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Facts about fruits, vegetables

POSTED: January 6, 2010 4:00 a.m.

All of us have read the claims of amazing fruits and vegetables. Robert Westerfield, Georgia Extension Horticulturist, offers several rules to follow before purchasing unknown fruits to avoid disappointment and wasted money.

  

The first rule is, if something sounds too good to be true, it probably is.

  

A good example of this is the advertisement to grow tomatoes and potatoes in one single planting. The company is selling nothing unusual, but simply a normal tomato planted very close to a normal potato. The advertisement says “one single planting” not “one single plant.” Pictures are usually illustrations that indicate performance under optimal conditions.

  

The second rule is to find out if a particular fruit crop will survive the winter. 

  

Although Georgia winters are not typically harsh, many species have tropical origins and will not tolerate cold temperatures. Other fruits require special care to avoid winter injury. Nurseries may claim that they have a particular variety of fruit that is quite hardy, for example, a bush cherry or hardy kiwi.

  

These “varieties” are actually different species, which differ in fruit quality and size from their commercially grown cousins.

  

The third rule is to be wary if a plant has a different growth habit than you would normally expect.  A “blueberry tree” does not produce blueberries, and it is not even closely related to wild or cultivated blueberries. The fruits are edible, however, and make a delicious pie, but do not expect them to taste like blueberries.

  

The “tomato tree” is not in the same genus as the cultivated tomato.  Although it may be billed as producing 60 pounds of “tomatoes” per plant, this would occur only under tropical conditions because the plant will be injured if summer night temperatures fall below 50 degrees.

  

Fourth, question some of the terms used to describe fruit plants, especially if those words are in quotation. One example would be the use of the word “everbearing” to describe raspberries and strawberries that produce two crops per year. Scientists have recently developed true everbearing strawberries such as “Tribute” and “Tristar” which they call “day neutral.” But do not expect “everbearing” strawberries, such as “Ozark Beauty” and “everbearing” raspberries such as “Heritage,” or “Fall Gold” to fruit continuously throughout the year. Everbearing fruits usually produce a moderate crop in summer and again in fall.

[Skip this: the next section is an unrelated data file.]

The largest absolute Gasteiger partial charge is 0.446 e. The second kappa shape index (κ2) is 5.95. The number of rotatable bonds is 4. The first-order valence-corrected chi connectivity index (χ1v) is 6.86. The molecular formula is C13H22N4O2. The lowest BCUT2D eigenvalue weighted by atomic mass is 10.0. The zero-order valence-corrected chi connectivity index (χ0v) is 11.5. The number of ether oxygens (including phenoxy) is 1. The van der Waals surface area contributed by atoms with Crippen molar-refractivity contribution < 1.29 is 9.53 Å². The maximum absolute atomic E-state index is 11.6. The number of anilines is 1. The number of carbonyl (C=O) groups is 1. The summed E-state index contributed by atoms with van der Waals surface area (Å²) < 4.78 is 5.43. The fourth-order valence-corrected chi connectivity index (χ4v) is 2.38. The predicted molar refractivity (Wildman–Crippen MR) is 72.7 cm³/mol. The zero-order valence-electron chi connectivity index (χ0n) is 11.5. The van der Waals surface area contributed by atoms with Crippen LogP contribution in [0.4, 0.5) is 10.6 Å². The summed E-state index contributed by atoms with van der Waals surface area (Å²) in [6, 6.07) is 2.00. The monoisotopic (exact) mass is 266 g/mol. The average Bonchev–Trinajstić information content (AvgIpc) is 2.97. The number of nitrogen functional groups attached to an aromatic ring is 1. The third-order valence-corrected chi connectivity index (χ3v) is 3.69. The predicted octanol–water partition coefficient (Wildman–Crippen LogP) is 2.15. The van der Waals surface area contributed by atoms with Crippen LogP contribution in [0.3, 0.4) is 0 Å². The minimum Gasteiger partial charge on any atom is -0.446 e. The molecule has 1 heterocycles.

Be suspicious of claims that say fruits can be grown from seeds. Plants from seeds will likely not resemble the parent and are usually inferior. One exception would be alpine strawberries, sometimes called “fraises des bois,” which produce small, tasty strawberries and can be started from seed.

  

Learn about the care and culture of a plant before you purchase it. Many fruits require pollen from another variety for fruit set, and the varieties must flower at the same time. Be sure the soil pH is appropriate before you purchase plants. 

  

Know the limitations of the rootstock of dwarf fruit trees. Some require exacting soil characteristics, and most dwarf rootstocks reduce the hardiness of the tree.

  

Growing exotic fruits and vegetables can be rewarding and challenging. By asking a few questions and doing a little research you can avoid the disappointment associated with unfulfilled expectations from exaggerated and misleading claims.

  

Clark Beusse is the Dawson County extension agent. For more information, call (706) 265-2442.

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